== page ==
by Kyleigh Jones
Imagine the luxury of cooking a meal in the comfort of your own kitchen and eating the meal you cooked, sitting at your dining room table. Now, imagine that the very next day, you’re forced to eat in the debris of what you once called home.
This is all too common of an occurrence for Filipinos affected by last week’s typhoon, also known as Typhoon Haiyan.
There have been many disputes over the actual number of deaths brought on by this natural disaster along with claims of President Benigno Aquino downplaying the death toll. Some of the latest figures present over 3,500 deaths, more than 12,000 injuries and nearly 600,000 people rendered homeless. These statistics have ardently gathered steam for international relief.
However, much like after the 2004 tsunami in South Asia, donations of old clothes and shoes have been gathered in abundance in a relief effort. Although very well intentioned, Americans are making the same mistake of sending unnecessary items overseas. Most of these items will litter the streets along with the boxes they are shipped in.
What the affected people really need is a humanitarian effort geared toward providing things they actually require for survival. Money never hurts. Many countries have been able to send funds to the organizations that have worked in the affected areas before the storm hit. These organizations are much more likely to know the region and have a quicker response.
It is also important that funds are given to agencies that are able to tell exactly what is needed and how they are using what they are given. Such agencies will obtain the funds and use them directly to help rebuild the shattered economy. Most importantly, though, in donating funds, make sure your donations are going to an agency working directly with the government. This will maintain that the agency’s response is parallel with the nation.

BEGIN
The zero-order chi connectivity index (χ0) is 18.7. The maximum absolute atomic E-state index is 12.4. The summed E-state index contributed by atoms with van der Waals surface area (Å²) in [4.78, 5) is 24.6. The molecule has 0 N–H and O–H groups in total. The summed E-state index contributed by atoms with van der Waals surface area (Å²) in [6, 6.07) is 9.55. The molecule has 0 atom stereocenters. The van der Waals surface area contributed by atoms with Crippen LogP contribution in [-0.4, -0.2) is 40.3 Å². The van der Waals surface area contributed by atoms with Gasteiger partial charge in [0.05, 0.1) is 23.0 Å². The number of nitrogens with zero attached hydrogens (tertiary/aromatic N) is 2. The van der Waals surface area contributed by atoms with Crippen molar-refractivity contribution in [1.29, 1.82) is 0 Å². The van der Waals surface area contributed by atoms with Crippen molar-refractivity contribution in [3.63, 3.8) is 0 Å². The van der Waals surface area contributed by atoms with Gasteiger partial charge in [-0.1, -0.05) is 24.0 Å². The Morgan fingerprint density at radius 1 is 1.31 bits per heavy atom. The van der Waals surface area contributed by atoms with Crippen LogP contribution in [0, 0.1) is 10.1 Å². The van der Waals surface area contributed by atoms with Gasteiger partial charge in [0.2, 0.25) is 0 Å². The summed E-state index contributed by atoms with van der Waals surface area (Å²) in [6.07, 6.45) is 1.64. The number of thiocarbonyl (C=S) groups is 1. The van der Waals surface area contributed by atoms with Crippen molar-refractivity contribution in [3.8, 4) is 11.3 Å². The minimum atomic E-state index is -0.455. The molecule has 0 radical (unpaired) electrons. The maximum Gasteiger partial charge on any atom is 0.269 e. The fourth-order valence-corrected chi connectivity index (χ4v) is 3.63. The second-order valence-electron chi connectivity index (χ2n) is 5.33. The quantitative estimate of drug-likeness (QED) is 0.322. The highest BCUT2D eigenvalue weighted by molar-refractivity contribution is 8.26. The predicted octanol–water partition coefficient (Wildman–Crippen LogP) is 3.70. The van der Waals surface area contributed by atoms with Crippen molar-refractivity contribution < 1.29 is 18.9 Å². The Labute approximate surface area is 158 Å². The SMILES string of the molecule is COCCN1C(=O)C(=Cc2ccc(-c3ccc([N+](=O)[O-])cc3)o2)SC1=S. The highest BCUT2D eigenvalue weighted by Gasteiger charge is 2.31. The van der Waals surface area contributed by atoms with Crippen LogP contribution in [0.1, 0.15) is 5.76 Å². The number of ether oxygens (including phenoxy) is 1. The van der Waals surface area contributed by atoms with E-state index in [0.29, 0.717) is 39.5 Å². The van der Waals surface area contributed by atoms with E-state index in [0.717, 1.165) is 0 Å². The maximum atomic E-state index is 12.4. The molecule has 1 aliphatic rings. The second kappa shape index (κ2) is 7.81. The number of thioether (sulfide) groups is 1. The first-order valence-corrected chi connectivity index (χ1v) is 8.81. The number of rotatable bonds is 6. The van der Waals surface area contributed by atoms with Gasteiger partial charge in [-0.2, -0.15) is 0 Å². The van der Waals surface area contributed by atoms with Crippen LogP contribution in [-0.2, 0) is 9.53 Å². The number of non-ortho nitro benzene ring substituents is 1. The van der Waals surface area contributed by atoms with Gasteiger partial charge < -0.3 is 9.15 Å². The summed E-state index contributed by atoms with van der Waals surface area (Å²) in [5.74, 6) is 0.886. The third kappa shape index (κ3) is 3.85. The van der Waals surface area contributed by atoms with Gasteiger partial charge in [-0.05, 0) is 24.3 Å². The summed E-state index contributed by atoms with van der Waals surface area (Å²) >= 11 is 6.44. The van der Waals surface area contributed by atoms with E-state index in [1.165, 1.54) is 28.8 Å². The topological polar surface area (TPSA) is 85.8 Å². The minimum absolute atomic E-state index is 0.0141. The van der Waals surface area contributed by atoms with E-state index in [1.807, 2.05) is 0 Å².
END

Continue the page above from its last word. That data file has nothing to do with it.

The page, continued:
It has been proven that Americans are extremely charitable in times of disaster and distress. So what has the United States done so far in terms of relief effort? The United States has pledged a fund of nearly $20 million, which places them at the top of relief funders covering about one-third of all funds. Along with sending a large sum of money relief, the U.S. has also sent hundreds of troops and aid workers overseas.
These are great statistics for the country, but people have been more absorbed in the lack of funds provided by China which started out at a mere $100k. However, after receiving much criticism China decided to up its donation to about $1.6 million.
Many other countries are sending funds and aid to the Philippines as well: Australia donated nearly $30 million, the United Kingdom sent $16 million, Japan and United Arab Emirates each promised $10 million, and Ikea pledged $2.7 million. Yes, Ikea, the Swedish furniture company sent more money to the aid of the Philippines than China has.